- Depressed mood (Hospital Anxiety and Depression Scale > 7)
- No independent ambulation prior to stroke
- Chronic (joint) pain
- Severe spasticity interfering with robotic support
- Inappropriate or unsafe fit of the robotic trainer due to extreme body size (bodyweight > 140 kg) and/or joint contractures
- Skin lesions and/or pressure ulcers in areas where the support harness or LOPES II straps are to be fitted
- mec approval receivedyes
- multicenter trialyes
- randomisedyes
- masking/blindingSingle
- controlActive
- groupParallel
- Type2 or more arms, randomized
- Studytypeintervention
- planned startdate 1-mrt-2015
- planned closingdate30-sep-2018
- Target number of participants50
- InterventionsExperimental group recieves LOPES II training 3 times a week, complemented with maximal 2 times conventional gait training, based on preset goals (determined during gait analysis).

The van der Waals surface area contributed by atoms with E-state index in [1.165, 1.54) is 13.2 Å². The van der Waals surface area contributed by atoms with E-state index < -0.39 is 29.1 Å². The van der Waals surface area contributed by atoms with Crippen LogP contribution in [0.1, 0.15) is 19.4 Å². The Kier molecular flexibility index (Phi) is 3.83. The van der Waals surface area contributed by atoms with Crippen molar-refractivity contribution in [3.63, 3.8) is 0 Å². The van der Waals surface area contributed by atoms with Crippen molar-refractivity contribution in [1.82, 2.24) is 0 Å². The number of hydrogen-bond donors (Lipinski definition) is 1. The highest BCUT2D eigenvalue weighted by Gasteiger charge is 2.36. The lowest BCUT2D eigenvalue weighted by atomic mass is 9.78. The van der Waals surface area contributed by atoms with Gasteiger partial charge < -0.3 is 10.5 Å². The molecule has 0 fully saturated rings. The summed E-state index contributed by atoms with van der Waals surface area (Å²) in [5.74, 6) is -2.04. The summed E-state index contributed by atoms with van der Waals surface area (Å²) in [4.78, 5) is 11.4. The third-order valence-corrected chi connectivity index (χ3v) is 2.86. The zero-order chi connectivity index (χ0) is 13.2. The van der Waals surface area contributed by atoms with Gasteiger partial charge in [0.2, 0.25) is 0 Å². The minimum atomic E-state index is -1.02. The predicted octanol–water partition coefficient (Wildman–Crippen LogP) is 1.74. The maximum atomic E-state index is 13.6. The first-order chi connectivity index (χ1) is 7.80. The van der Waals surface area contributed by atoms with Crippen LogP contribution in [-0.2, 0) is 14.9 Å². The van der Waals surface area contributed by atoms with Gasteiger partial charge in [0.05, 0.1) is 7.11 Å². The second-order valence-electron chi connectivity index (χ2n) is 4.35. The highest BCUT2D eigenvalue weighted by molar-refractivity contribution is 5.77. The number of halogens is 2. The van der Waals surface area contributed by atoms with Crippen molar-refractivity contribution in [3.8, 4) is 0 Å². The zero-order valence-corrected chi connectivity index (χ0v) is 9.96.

The control group recieves 3-5 times/ week conventional gait training following the latest guide lines of neurorehabilitation.
- Primary outcome- Quality of gait pattern in terms of symmetry in kinematics and mechanical work
- Individual goals gait:
> Efficiency: Mechanical work derived from COM displacement and movement of body segments.
> Stability in Stance: knee and hip angles during single stance, step width and single stance symmetry
> Foot clearance: peak hip, knee and foot angles during swing phase, minimal foot clearance during swing phase
> Foot prepositioning: peak knee extension and ankle dorsiflexion angles in terminal swing
> Step length: step length and step length symmetry
- Secondary outcome- Leg motor function
- Walking ability
- Patientís experience about training in LOPES II